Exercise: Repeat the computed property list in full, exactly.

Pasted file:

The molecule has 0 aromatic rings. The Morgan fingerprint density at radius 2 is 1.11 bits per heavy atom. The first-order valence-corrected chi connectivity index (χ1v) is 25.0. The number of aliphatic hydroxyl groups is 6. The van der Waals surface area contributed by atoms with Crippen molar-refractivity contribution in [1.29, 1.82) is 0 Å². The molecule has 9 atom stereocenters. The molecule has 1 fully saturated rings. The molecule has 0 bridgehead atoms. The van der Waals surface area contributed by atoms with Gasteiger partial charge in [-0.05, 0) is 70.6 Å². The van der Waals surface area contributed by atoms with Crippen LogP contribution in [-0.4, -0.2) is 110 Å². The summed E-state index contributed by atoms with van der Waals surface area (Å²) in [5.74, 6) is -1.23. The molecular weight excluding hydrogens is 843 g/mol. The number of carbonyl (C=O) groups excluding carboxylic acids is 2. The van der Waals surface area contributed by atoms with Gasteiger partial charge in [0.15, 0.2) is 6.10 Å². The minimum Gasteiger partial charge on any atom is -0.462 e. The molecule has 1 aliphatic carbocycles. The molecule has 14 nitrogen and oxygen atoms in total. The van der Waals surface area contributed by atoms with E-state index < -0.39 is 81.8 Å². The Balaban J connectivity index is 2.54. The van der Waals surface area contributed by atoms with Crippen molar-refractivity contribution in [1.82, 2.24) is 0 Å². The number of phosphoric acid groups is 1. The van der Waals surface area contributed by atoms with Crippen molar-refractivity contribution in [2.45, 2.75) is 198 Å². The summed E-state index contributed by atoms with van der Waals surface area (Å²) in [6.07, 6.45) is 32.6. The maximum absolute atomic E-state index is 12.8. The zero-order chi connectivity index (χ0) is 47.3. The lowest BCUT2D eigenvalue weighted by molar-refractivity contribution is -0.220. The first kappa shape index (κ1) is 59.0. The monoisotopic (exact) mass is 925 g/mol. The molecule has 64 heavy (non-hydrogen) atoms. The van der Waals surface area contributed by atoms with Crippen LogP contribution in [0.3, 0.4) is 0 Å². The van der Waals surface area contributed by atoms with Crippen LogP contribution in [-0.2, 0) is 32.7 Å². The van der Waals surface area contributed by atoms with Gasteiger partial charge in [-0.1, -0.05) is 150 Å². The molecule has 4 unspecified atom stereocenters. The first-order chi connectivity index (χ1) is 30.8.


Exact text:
The molecule has 0 aromatic rings. The Morgan fingerprint density at radius 2 is 1.11 bits per heavy atom. The first-order valence-corrected chi connectivity index (χ1v) is 25.0. The number of aliphatic hydroxyl groups is 6. The van der Waals surface area contributed by atoms with Crippen molar-refractivity contribution in [1.29, 1.82) is 0 Å². The molecule has 9 atom stereocenters. The molecule has 1 fully saturated rings. The molecule has 0 bridgehead atoms. The van der Waals surface area contributed by atoms with Gasteiger partial charge in [-0.05, 0) is 70.6 Å². The van der Waals surface area contributed by atoms with Crippen LogP contribution in [-0.4, -0.2) is 110 Å². The summed E-state index contributed by atoms with van der Waals surface area (Å²) in [5.74, 6) is -1.23. The molecular weight excluding hydrogens is 843 g/mol. The number of carbonyl (C=O) groups excluding carboxylic acids is 2. The van der Waals surface area contributed by atoms with Gasteiger partial charge in [0.15, 0.2) is 6.10 Å². The minimum Gasteiger partial charge on any atom is -0.462 e. The molecule has 1 aliphatic carbocycles. The molecule has 14 nitrogen and oxygen atoms in total. The van der Waals surface area contributed by atoms with E-state index < -0.39 is 81.8 Å². The Balaban J connectivity index is 2.54. The van der Waals surface area contributed by atoms with Crippen molar-refractivity contribution in [1.82, 2.24) is 0 Å². The number of phosphoric acid groups is 1. The van der Waals surface area contributed by atoms with Crippen molar-refractivity contribution in [2.45, 2.75) is 198 Å². The summed E-state index contributed by atoms with van der Waals surface area (Å²) in [6.07, 6.45) is 32.6. The maximum absolute atomic E-state index is 12.8. The zero-order chi connectivity index (χ0) is 47.3. The lowest BCUT2D eigenvalue weighted by molar-refractivity contribution is -0.220. The first kappa shape index (κ1) is 59.0. The monoisotopic (exact) mass is 925 g/mol. The molecule has 64 heavy (non-hydrogen) atoms. The van der Waals surface area contributed by atoms with Crippen LogP contribution in [0.3, 0.4) is 0 Å². The van der Waals surface area contributed by atoms with Crippen LogP contribution in [-0.2, 0) is 32.7 Å². The van der Waals surface area contributed by atoms with Gasteiger partial charge in [-0.1, -0.05) is 150 Å². The molecule has 4 unspecified atom stereocenters. The first-order chi connectivity index (χ1) is 30.8.